Culture eats strategy for breakfast

A little more than six months ago, I took a new role with a group that was described as in need of a “turn-around” and an “updated strategy and direction”. I was urged to introduce a new mission/vision, strategic objectives, and revised key performance indicators. Given my performance management background, this seemed like a reasonable approach.

However, after several conversations with key internal and external stakeholders and spot-checks a few levels deeper into my new management chain, I came to the conclusion that the organization didn’t need a new strategy to solve its performance problems. While performance hadn’t been up to full potential, the issue didn’t seem to be with processes or structures or metrics.

My first few weeks on the job reinforced my initial assessment. Almost every important decision had to be made by me personally. At first I assumed this was because individual employees had little understanding of the company strategy. However, it quickly became apparent that cascading the strategy was unlikely to help because everyone was used to delegating up. After a couple of years of being told what to do and being discouraged to think for themselves, my new group had a culture problem.

A 2005 Harvard Business Review study of more than 100 corporations and thousands of executive assessments showed that culture influences leadership style more than any other factor.  Regardless of job function, employees who work in the same organization are 30% more likely to exhibit similar leadership styles than people who do the same job but work in different companies. Even strong leaders are susceptible to learned helplessness.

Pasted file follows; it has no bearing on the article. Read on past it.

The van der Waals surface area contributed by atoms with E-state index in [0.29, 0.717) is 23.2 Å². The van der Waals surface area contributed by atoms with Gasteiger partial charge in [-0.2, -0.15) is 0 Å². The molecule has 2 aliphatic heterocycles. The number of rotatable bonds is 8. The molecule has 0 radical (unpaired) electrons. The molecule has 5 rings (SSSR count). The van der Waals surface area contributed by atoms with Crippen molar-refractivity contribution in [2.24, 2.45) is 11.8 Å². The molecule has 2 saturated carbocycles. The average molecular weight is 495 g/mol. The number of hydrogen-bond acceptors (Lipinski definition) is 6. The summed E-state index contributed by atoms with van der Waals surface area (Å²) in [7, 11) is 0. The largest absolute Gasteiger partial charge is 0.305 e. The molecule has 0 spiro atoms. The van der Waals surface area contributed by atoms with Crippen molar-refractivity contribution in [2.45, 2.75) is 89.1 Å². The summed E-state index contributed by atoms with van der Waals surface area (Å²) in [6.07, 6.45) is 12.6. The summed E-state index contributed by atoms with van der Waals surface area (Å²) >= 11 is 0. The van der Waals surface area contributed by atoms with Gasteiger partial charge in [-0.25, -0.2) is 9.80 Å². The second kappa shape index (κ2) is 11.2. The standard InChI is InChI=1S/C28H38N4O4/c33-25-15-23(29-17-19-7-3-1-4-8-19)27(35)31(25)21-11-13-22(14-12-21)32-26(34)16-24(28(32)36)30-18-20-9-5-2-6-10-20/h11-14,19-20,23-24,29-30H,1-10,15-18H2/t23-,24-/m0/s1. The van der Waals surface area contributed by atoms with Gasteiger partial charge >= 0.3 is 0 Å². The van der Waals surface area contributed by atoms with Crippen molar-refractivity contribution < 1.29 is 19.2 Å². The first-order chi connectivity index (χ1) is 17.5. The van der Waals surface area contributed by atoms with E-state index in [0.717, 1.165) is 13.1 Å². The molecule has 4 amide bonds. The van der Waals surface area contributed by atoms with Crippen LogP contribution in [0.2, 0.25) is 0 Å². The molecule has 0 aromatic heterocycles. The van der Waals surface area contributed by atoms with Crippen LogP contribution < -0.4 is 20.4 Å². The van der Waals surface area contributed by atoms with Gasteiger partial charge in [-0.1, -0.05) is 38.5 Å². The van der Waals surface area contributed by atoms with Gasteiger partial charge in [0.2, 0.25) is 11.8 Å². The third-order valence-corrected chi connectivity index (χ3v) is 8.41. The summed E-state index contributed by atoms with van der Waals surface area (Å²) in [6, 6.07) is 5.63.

Because most leaders view culture as something soft and intangible, it’s often overlooked when they take a new job. However, a January 2006 Wall Street Journal article concluded that the biggest roadblocks for new leaders include:

  1. Not understanding or caring about the current culture
  2. Assuming the current leadership culture can support the new direction/strategy
  3. Not articulating his/her aspirational culture for the team

In my experience a well-designed and well-implemented strategy cannot be effective unless people are motivated to support it. This idea is captured by the mantra “culture eats strategy for breakfast”, popularized during Mark Fields tenure at Ford Motor.  Clearly culture was my job one.